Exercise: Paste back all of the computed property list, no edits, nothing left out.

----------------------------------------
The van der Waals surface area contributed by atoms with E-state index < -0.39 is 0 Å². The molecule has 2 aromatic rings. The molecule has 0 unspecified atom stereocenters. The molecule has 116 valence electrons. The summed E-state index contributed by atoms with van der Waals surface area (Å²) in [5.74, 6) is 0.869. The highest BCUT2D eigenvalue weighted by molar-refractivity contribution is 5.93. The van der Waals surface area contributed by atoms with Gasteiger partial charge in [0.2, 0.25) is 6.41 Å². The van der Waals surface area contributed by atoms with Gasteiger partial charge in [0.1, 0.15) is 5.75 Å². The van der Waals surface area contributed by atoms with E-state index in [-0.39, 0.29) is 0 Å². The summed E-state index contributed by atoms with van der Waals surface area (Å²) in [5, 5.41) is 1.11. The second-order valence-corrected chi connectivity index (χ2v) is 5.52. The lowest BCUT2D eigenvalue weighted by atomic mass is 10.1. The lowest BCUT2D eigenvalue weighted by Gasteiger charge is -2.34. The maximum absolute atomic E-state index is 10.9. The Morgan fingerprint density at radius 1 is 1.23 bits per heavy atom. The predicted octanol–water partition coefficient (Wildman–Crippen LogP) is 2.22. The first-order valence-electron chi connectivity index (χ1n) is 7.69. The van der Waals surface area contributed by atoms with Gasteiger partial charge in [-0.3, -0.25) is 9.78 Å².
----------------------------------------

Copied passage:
The van der Waals surface area contributed by atoms with E-state index < -0.39 is 0 Å². The molecule has 2 aromatic rings. The molecule has 0 unspecified atom stereocenters. The molecule has 116 valence electrons. The summed E-state index contributed by atoms with van der Waals surface area (Å²) in [5.74, 6) is 0.869. The highest BCUT2D eigenvalue weighted by molar-refractivity contribution is 5.93. The van der Waals surface area contributed by atoms with Gasteiger partial charge in [0.2, 0.25) is 6.41 Å². The van der Waals surface area contributed by atoms with Gasteiger partial charge in [0.1, 0.15) is 5.75 Å². The van der Waals surface area contributed by atoms with E-state index in [-0.39, 0.29) is 0 Å². The summed E-state index contributed by atoms with van der Waals surface area (Å²) in [5, 5.41) is 1.11. The second-order valence-corrected chi connectivity index (χ2v) is 5.52. The lowest BCUT2D eigenvalue weighted by atomic mass is 10.1. The lowest BCUT2D eigenvalue weighted by Gasteiger charge is -2.34. The maximum absolute atomic E-state index is 10.9. The Morgan fingerprint density at radius 1 is 1.23 bits per heavy atom. The predicted octanol–water partition coefficient (Wildman–Crippen LogP) is 2.22. The first-order valence-electron chi connectivity index (χ1n) is 7.69. The van der Waals surface area contributed by atoms with Gasteiger partial charge in [-0.3, -0.25) is 9.78 Å².